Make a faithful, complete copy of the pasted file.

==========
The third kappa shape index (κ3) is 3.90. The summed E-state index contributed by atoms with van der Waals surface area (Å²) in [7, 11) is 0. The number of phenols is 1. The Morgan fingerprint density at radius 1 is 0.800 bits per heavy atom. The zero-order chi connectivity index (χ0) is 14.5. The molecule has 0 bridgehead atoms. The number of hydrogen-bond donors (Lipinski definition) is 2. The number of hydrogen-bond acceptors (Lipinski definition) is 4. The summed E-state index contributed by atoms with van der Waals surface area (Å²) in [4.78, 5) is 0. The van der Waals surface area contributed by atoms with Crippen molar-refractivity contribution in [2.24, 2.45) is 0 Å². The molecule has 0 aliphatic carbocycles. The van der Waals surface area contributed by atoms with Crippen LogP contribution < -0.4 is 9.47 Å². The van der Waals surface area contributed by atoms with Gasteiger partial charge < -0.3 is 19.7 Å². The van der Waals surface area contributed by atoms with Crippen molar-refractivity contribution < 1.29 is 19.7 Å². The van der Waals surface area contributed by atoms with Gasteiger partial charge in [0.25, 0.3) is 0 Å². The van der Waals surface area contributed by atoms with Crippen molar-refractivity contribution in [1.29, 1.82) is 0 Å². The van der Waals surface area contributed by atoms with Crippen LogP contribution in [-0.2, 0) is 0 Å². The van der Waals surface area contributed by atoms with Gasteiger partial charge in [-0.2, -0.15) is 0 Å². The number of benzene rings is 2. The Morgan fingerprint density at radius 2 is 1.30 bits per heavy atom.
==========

The third kappa shape index (κ3) is 3.90. The summed E-state index contributed by atoms with van der Waals surface area (Å²) in [7, 11) is 0. The number of phenols is 1. The Morgan fingerprint density at radius 1 is 0.800 bits per heavy atom. The zero-order chi connectivity index (χ0) is 14.5. The molecule has 0 bridgehead atoms. The number of hydrogen-bond donors (Lipinski definition) is 2. The number of hydrogen-bond acceptors (Lipinski definition) is 4. The summed E-state index contributed by atoms with van der Waals surface area (Å²) in [4.78, 5) is 0. The van der Waals surface area contributed by atoms with Crippen molar-refractivity contribution in [2.24, 2.45) is 0 Å². The molecule has 0 aliphatic carbocycles. The van der Waals surface area contributed by atoms with Crippen LogP contribution < -0.4 is 9.47 Å². The van der Waals surface area contributed by atoms with Gasteiger partial charge < -0.3 is 19.7 Å². The van der Waals surface area contributed by atoms with Crippen molar-refractivity contribution < 1.29 is 19.7 Å². The van der Waals surface area contributed by atoms with Gasteiger partial charge in [0.25, 0.3) is 0 Å². The van der Waals surface area contributed by atoms with Crippen molar-refractivity contribution in [1.29, 1.82) is 0 Å². The van der Waals surface area contributed by atoms with Crippen LogP contribution in [-0.2, 0) is 0 Å². The van der Waals surface area contributed by atoms with Gasteiger partial charge in [-0.2, -0.15) is 0 Å². The number of benzene rings is 2. The Morgan fingerprint density at radius 2 is 1.30 bits per heavy atom.